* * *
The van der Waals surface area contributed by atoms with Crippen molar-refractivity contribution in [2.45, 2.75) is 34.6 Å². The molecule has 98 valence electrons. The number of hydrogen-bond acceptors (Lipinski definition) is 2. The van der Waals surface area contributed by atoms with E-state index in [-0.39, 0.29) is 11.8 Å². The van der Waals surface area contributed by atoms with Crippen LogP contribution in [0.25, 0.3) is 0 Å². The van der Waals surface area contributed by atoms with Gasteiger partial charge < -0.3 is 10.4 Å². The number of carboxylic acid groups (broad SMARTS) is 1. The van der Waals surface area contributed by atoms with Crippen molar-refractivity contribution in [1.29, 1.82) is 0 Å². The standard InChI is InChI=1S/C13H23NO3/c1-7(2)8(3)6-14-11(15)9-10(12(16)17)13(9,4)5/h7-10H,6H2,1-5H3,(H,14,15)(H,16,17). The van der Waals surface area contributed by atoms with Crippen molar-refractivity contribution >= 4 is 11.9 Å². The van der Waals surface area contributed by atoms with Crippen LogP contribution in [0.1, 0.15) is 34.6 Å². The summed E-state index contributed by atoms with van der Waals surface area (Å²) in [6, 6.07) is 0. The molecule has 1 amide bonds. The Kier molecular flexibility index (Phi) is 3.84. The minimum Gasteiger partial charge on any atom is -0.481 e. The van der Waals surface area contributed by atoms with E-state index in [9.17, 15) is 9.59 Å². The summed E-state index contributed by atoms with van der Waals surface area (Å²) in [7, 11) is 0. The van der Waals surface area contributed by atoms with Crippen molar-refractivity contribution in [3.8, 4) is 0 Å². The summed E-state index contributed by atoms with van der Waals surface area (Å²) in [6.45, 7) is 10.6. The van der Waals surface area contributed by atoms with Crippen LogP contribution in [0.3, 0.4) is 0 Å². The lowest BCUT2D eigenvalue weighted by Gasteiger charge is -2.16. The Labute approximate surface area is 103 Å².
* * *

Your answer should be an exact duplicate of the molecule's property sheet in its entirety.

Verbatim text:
The van der Waals surface area contributed by atoms with Crippen molar-refractivity contribution in [2.45, 2.75) is 34.6 Å². The molecule has 98 valence electrons. The number of hydrogen-bond acceptors (Lipinski definition) is 2. The van der Waals surface area contributed by atoms with E-state index in [-0.39, 0.29) is 11.8 Å². The van der Waals surface area contributed by atoms with Crippen LogP contribution in [0.25, 0.3) is 0 Å². The van der Waals surface area contributed by atoms with Gasteiger partial charge < -0.3 is 10.4 Å². The number of carboxylic acid groups (broad SMARTS) is 1. The van der Waals surface area contributed by atoms with Crippen molar-refractivity contribution in [1.29, 1.82) is 0 Å². The standard InChI is InChI=1S/C13H23NO3/c1-7(2)8(3)6-14-11(15)9-10(12(16)17)13(9,4)5/h7-10H,6H2,1-5H3,(H,14,15)(H,16,17). The van der Waals surface area contributed by atoms with Crippen molar-refractivity contribution >= 4 is 11.9 Å². The van der Waals surface area contributed by atoms with Crippen LogP contribution in [0.1, 0.15) is 34.6 Å². The summed E-state index contributed by atoms with van der Waals surface area (Å²) in [6, 6.07) is 0. The molecule has 1 amide bonds. The Kier molecular flexibility index (Phi) is 3.84. The minimum Gasteiger partial charge on any atom is -0.481 e. The van der Waals surface area contributed by atoms with E-state index in [9.17, 15) is 9.59 Å². The summed E-state index contributed by atoms with van der Waals surface area (Å²) in [7, 11) is 0. The van der Waals surface area contributed by atoms with Crippen molar-refractivity contribution in [3.8, 4) is 0 Å². The summed E-state index contributed by atoms with van der Waals surface area (Å²) in [6.45, 7) is 10.6. The van der Waals surface area contributed by atoms with Crippen LogP contribution in [0.3, 0.4) is 0 Å². The lowest BCUT2D eigenvalue weighted by Gasteiger charge is -2.16. The Labute approximate surface area is 103 Å².